Mr. Lowe said he recommended the Vancouver Police Board examine the issue, but the issue remains outstanding.

Constable Brian Montague, a Vancouver Police Department spokesperson, said in an e-mail that the department is working on a policy for street checks. He did not indicate when it would be released.

“Of note is that each of our front-line officers write, on average, less than one street check each month,” he wrote. “They are not random or arbitrary and are written when officers encounter an individual or are called to a situation that is suspicious in nature, but there is a lack of evidence at that time to prove a crime has been committed.”

The department has about 600 front-line officers, Constable Montague said.

A spokesperson for Vancouver Mayor Gregor Robertson, who is chair of the Vancouver Police Board, did not respond to messages seeking comment on Monday.

Mr. Lowe’s report also described a complaint involving the police department’s Restaurant Watch program, which aims to keep gangsters out of restaurants. The complainant said Vancouver officers approached him inside a restaurant and said he was a criminal due to a 25-year-old firearms conviction in another country. The complainant, according to the report, said he had lived in Canada for 20 years without any additional convictions and was now a successful businessman.

The complainant said the Restaurant Watch program was flawed, and applying it to him did nothing to improve the safety of the public. Mr. Lowe said reviewing the complaint and others like it led him to conclude the program lacks a clear and objective policy to guide officers.

The commissioner said despite his recommendations to the board, the issue remains outstanding.

Constable Montague said the Restaurant Watch program has “helped reduce gun violence in Vancouver.”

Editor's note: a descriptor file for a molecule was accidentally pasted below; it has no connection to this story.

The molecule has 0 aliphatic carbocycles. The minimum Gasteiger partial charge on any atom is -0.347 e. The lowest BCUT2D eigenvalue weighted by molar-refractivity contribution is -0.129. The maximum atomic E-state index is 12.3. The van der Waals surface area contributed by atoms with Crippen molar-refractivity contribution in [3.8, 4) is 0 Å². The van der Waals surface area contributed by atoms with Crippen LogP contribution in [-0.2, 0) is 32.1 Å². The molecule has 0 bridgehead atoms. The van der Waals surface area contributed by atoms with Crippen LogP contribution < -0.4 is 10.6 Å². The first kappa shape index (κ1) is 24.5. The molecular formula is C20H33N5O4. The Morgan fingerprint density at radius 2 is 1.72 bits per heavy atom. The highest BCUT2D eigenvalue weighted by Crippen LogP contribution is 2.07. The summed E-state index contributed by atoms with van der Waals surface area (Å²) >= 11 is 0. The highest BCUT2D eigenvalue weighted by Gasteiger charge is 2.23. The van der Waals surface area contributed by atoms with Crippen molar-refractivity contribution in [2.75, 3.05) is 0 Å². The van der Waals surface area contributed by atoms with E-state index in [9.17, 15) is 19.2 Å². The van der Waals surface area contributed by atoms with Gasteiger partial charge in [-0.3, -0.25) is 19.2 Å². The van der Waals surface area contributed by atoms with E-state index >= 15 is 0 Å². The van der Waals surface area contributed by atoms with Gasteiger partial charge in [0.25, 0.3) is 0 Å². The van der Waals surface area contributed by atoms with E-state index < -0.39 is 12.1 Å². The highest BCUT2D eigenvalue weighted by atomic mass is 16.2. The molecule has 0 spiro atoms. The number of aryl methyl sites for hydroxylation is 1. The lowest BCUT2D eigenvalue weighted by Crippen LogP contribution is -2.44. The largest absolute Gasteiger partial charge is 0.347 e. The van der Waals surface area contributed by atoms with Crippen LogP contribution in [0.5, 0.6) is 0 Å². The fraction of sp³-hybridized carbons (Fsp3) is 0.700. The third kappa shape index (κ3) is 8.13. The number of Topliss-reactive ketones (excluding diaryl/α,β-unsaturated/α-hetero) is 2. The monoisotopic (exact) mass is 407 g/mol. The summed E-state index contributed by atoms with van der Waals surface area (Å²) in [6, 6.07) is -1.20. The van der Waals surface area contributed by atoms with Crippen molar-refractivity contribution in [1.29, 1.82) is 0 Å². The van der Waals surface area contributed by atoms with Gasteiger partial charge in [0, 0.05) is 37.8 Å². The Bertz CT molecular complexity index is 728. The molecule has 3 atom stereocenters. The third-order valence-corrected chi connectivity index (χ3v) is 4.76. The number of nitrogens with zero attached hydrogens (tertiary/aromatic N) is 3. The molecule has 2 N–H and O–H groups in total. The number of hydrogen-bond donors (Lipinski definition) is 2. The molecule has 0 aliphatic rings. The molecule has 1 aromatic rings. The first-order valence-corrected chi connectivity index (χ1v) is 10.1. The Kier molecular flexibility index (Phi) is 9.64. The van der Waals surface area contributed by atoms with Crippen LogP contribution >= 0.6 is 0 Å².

Josh Paterson, executive director of the B.C. Civil Liberties Association, said his organization brought up the issue of street checks when it first met with new police Chief Adam Palmer last year. He said he last spoke with the department about a draft street-check policy last week and believed it could be released in the fall.

“Clearly, we see through this report that there are issues. And we’ve heard from members of the community too, which is why we raised it,” he said in an interview. “And to the VPD’s credit, they’re acting on it.”

Douglas King, a lawyer at the Pivot Legal Society who focuses on police accountability, said the Commissioner is in a unique position in that he sees all of the complaints that are filed involving municipal police. Mr. King said the fact the Commissioner felt the need to approach Vancouver police about street checks is significant.

“From our perspective, it’s pretty concerning. I think this is an issue that’s primarily been located in police departments [in the east] and is now more and more finding its way into West Coast policing,” he said in an interview.

Mr. King said street checks can have a devastating effect on community relations.